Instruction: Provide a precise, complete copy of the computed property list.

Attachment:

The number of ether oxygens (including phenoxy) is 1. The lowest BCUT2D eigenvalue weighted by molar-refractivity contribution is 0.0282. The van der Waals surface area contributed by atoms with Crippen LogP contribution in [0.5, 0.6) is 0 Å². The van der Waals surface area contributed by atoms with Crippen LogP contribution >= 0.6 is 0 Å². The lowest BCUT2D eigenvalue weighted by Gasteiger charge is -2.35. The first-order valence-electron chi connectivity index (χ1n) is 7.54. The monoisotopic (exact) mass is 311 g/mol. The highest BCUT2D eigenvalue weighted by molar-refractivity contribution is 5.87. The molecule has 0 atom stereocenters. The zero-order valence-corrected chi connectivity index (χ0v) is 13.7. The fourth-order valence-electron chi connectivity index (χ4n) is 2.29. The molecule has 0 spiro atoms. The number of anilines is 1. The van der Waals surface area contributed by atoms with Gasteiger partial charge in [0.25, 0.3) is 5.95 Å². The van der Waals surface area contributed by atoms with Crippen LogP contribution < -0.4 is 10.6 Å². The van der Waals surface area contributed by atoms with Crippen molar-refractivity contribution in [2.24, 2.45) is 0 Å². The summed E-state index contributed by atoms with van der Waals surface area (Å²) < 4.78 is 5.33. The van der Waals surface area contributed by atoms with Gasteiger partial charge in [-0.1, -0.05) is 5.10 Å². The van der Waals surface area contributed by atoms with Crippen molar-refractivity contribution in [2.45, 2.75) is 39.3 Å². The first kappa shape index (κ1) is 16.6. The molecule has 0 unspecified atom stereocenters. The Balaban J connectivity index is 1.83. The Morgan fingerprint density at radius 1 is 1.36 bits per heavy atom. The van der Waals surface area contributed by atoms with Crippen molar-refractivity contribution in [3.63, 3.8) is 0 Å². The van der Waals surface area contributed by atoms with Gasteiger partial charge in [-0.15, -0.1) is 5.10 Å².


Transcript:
The number of ether oxygens (including phenoxy) is 1. The lowest BCUT2D eigenvalue weighted by molar-refractivity contribution is 0.0282. The van der Waals surface area contributed by atoms with Crippen LogP contribution in [0.5, 0.6) is 0 Å². The van der Waals surface area contributed by atoms with Crippen LogP contribution >= 0.6 is 0 Å². The lowest BCUT2D eigenvalue weighted by Gasteiger charge is -2.35. The first-order valence-electron chi connectivity index (χ1n) is 7.54. The monoisotopic (exact) mass is 311 g/mol. The highest BCUT2D eigenvalue weighted by molar-refractivity contribution is 5.87. The molecule has 0 atom stereocenters. The zero-order valence-corrected chi connectivity index (χ0v) is 13.7. The fourth-order valence-electron chi connectivity index (χ4n) is 2.29. The molecule has 0 spiro atoms. The number of anilines is 1. The van der Waals surface area contributed by atoms with Gasteiger partial charge in [0.25, 0.3) is 5.95 Å². The van der Waals surface area contributed by atoms with Crippen LogP contribution < -0.4 is 10.6 Å². The van der Waals surface area contributed by atoms with Crippen molar-refractivity contribution in [2.24, 2.45) is 0 Å². The summed E-state index contributed by atoms with van der Waals surface area (Å²) < 4.78 is 5.33. The van der Waals surface area contributed by atoms with Gasteiger partial charge in [-0.1, -0.05) is 5.10 Å². The van der Waals surface area contributed by atoms with Crippen molar-refractivity contribution in [2.45, 2.75) is 39.3 Å². The first kappa shape index (κ1) is 16.6. The molecule has 0 unspecified atom stereocenters. The Balaban J connectivity index is 1.83. The Morgan fingerprint density at radius 1 is 1.36 bits per heavy atom. The van der Waals surface area contributed by atoms with Crippen molar-refractivity contribution in [3.63, 3.8) is 0 Å². The van der Waals surface area contributed by atoms with Gasteiger partial charge in [-0.15, -0.1) is 5.10 Å².